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Kelly v. Langston
United States District Court, Seventh Circuit
May 13, 2013
FARRON KELLY, Plaintiff,
KEVIN LANGSTON, et al., Defendants.
FEDERAL RULE OF CIVIL PROCEDURE 56 NOTICE
DONALD G. WILKERSON, United States Magistrate Judge
Defendant(s) in this matter have filed a Motion for Summary Judgment pursuant to Federal Rule of Civil Procedure 56(a) in which they argue that they are entitled to judgment as a matter of law on one or all of Plaintiff’s claim(s).
As a pro se litigant, a person who is not represented by counsel in this matter, you are entitled to notice of the consequences of failing to respond to the Motion for Summary Judgment. Timms v. Frank, 953 F.2d 281 (7th Cir. 1992); Lewis v. Faulkner, 689 F.2d 100 (7th Cir. 1982). Federal Rule of Civil Procedure 56 provides, in relevant part:
(a) Motion for Summary Judgment or Partial Summary Judgment. A party may move for summary judgment, identifying each claim or defense--or the part of each claim or defense--on which summary judgment is sought. The court shall grant summary judgment if the movant shows that there is no genuine dispute as to any material fact and the movant is entitled to judgment as a matter of law. The court should state on the record the reasons for granting or denying the motion.
(1) Supporting Factual Positions. A party asserting that a fact cannot be or is genuinely disputed must support the assertion by:
(A) citing to particular parts of materials in the record, including depositions, documents, electronically stored information, affidavits or declarations, stipulations (including those made for purposes of the motion only), admissions, interrogatory answers, or other materials; or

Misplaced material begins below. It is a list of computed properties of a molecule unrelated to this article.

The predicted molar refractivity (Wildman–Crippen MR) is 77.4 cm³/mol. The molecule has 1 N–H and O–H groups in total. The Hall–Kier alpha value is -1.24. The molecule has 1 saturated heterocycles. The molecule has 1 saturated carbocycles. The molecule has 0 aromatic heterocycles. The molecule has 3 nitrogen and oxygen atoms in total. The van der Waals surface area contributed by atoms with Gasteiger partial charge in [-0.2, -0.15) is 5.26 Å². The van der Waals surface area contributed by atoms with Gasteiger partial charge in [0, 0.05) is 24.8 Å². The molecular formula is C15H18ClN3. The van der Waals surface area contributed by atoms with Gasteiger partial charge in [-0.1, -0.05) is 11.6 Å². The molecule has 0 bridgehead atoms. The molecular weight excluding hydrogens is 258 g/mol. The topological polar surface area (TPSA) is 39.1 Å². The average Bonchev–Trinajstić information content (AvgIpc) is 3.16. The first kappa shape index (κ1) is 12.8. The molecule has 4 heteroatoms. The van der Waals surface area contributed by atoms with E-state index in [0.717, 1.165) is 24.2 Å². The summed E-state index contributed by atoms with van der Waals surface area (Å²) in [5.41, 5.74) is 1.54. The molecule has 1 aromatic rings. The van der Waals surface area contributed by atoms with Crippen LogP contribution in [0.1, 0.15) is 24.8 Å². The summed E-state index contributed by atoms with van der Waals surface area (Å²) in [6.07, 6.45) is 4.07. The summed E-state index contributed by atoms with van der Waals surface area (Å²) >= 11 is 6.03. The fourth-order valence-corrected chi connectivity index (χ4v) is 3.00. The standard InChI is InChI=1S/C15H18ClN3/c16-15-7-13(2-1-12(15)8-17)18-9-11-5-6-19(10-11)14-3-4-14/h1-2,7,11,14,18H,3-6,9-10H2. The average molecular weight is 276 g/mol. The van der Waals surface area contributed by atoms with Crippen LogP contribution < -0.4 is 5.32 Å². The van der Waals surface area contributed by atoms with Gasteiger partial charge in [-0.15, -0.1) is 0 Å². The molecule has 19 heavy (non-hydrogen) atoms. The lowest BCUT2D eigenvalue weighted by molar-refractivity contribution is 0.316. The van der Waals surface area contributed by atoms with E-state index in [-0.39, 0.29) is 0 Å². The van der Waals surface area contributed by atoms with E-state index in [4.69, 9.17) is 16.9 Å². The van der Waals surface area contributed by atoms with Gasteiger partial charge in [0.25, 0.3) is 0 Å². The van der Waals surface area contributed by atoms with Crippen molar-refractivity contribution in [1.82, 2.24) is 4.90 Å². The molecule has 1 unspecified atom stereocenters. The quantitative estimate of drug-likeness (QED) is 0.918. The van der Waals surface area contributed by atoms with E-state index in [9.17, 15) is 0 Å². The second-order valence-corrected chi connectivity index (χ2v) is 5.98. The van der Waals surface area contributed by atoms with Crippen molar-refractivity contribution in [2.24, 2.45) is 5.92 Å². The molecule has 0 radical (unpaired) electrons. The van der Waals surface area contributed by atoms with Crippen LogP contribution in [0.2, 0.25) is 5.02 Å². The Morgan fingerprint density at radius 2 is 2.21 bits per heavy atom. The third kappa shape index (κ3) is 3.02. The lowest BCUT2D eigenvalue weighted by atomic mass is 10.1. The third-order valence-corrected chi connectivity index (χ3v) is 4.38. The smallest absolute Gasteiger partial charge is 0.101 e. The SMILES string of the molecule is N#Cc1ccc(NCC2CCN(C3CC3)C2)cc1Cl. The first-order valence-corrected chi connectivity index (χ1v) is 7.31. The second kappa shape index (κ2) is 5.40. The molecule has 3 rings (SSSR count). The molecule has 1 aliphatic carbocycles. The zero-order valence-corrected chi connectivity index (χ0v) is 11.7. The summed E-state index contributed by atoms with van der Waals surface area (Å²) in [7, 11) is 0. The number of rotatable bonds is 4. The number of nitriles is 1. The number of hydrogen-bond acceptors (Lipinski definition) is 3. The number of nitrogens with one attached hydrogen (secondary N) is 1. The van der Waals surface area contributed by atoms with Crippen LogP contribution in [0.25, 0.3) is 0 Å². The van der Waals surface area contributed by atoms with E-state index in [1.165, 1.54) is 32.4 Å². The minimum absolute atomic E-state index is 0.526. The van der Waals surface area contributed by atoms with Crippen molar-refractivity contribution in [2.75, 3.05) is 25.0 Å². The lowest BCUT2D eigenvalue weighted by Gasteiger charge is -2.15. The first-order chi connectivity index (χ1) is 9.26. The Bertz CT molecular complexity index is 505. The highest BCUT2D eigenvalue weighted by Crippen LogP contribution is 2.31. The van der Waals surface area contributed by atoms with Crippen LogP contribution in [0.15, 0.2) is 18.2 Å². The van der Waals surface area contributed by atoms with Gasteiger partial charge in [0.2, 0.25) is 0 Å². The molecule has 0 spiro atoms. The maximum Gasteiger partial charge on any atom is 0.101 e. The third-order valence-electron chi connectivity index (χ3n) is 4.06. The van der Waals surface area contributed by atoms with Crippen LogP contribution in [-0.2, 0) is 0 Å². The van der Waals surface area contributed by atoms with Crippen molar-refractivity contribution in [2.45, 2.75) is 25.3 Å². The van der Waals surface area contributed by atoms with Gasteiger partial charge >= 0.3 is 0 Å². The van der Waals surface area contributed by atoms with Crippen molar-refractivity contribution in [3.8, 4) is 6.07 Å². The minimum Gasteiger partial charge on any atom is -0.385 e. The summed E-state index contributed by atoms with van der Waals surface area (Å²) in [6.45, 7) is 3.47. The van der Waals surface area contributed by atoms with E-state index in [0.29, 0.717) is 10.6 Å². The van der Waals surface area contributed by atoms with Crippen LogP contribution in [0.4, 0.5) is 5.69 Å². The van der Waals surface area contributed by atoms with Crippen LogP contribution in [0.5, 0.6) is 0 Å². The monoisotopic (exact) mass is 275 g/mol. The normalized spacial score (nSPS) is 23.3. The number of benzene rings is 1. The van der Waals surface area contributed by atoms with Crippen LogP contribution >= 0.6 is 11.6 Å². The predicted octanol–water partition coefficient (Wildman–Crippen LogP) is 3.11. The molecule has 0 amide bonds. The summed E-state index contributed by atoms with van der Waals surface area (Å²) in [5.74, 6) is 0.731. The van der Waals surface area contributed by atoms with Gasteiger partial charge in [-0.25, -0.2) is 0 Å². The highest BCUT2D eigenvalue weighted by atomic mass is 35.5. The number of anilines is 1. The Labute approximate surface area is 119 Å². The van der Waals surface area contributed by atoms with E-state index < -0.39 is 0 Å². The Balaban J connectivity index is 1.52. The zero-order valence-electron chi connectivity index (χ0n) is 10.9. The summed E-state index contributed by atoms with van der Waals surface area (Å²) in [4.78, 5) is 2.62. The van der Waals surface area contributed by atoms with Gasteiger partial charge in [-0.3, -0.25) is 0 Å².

(B) showing that the materials cited do not establish the absence or presence of a genuine dispute, or that an adverse party cannot produce admissible evidence to support the fact.
(2) Objection That a Fact Is Not Supported by Admissible Evidence. A party may object that the material cited to support or dispute a fact cannot be presented in a form that would be admissible in evidence.
(3) Materials Not Cited. The court need consider only the cited materials, but it may consider other materials in the record.
(4) Affidavits or Declarations. An affidavit or declaration used to support or oppose a motion must be made on personal knowledge, set out facts that would be admissible in evidence, and show that the affiant or declarant is competent to testify on the matters stated.
(e) Failing to Properly Support or Address a Fact. If a party fails to properly support an assertion of fact or fails to properly address another party's assertion of ...
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